AMRC Training Centre praised by new employment and skills study
The work of the University of Sheffields AMRC Training Centre is highlighted in a new report, showing how universities and employers are joining forces to create a new generation of highly skilled employees.
The report, Forging Futures: Building higher level skills through university and employer collaboration, has been published by Universities UK and the UK Commission for Employment and Skills (UKCES).
It examines how employers and universities are working together to help young people train for and secure highly skilled jobs crucial to the UKs economic future.
The report highlights the way the Advanced Manufacturing Research Centres Training Centre provides training in the practical and academic skills that manufacturing companies need to compete globally.
The report says: The AMRC Training Centre has experienced great success because it has focused on creating innovative solutions to what can be complex customer requirements, particularly in the advanced manufacturing sector.
Employers can draw on the skills of a highly trained workforce, exposed to the very best in high-value manufacturing, while the University can develop the expertise of the next generation of manufacturing for the regions SMEs and economic strength.
The report goes on to quote Hamid Mughal, Global Director of Manufacturing for Rolls Royce, who said during a speech at the AMRC Training Centre earlier this year: If I was 16 and had 100 choices about where to become an engineer, I would choose here.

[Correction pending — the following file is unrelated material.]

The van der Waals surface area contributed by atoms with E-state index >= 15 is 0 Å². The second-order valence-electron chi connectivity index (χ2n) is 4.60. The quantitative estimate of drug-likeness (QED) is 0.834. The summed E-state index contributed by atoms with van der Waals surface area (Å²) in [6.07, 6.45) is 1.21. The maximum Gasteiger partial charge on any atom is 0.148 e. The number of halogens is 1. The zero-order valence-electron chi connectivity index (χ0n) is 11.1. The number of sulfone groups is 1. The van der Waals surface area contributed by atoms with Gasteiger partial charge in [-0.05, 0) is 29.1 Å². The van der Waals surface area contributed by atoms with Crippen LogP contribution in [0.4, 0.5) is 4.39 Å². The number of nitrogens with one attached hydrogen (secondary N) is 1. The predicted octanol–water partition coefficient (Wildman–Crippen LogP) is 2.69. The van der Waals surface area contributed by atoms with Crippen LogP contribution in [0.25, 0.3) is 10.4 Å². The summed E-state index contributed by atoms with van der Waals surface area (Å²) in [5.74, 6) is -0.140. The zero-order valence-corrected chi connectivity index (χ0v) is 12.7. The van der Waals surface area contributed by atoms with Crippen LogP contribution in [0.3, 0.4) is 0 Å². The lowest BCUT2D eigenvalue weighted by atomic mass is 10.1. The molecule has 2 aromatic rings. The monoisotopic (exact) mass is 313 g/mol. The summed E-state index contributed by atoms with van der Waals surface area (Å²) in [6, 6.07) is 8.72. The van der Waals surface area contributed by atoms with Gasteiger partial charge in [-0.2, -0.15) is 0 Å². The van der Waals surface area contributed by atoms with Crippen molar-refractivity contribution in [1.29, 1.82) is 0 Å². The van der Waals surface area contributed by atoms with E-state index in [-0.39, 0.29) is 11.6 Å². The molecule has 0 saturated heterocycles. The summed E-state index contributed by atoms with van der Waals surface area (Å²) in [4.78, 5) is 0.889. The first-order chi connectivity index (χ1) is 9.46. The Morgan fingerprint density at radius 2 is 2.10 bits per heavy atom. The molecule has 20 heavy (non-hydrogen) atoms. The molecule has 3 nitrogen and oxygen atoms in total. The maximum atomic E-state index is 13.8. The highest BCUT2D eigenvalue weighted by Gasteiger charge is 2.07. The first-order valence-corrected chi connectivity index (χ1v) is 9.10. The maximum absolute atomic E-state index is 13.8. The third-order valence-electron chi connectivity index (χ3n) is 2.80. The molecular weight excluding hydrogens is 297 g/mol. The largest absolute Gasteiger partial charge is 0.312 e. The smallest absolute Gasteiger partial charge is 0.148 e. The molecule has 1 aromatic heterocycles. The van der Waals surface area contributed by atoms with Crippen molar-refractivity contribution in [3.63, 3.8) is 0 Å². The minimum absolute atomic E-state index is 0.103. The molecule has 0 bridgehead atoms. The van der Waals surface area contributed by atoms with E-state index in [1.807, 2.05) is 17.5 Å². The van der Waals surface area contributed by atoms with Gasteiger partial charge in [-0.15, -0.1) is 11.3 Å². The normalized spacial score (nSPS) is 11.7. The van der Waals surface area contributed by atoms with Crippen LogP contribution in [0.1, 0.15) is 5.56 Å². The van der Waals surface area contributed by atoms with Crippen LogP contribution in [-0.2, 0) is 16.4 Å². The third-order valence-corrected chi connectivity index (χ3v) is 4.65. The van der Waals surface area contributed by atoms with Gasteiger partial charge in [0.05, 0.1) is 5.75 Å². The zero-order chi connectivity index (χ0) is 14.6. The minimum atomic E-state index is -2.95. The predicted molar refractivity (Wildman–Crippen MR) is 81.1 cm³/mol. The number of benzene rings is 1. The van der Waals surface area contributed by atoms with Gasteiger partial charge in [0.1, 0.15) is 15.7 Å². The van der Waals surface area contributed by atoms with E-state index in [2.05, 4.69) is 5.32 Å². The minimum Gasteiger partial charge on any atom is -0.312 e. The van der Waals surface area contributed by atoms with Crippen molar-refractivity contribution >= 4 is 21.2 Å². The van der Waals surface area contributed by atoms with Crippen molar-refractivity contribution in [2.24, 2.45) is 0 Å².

I believe that in the future, when people think about what the AMRC produced, the most important thing will be that it made a new kind of engineer.
AMRC Training Centre Director of Training, Alison Bettac, said: The AMRC Training Centre is a game changer for social mobility.
Many young people from less well-off families worry about taking on the financial burden of a university degree course.
The AMRC Training Centre gives them the opportunity to take an advanced industrial apprenticeship and go on to complete a degree course, an MSc and PhD if they want - fully funded by the companies that employ them.
Professor John Coyne, Vice-Chancellor of the University of Derby and UKCES Commissioner, said: There is no one-size-fits-all solution for people to gain the skills they need.
Work-based courses are an alternative way for young people and experienced workers to gain high-level skills, and from the report its clear there is a lot of great work taking place.
A quiet revolution is happening in UK universities, but we need more of these university-employer partnerships - and more awareness of work-based routes - so it is a cultural norm to see them as alternatives to the traditional degree.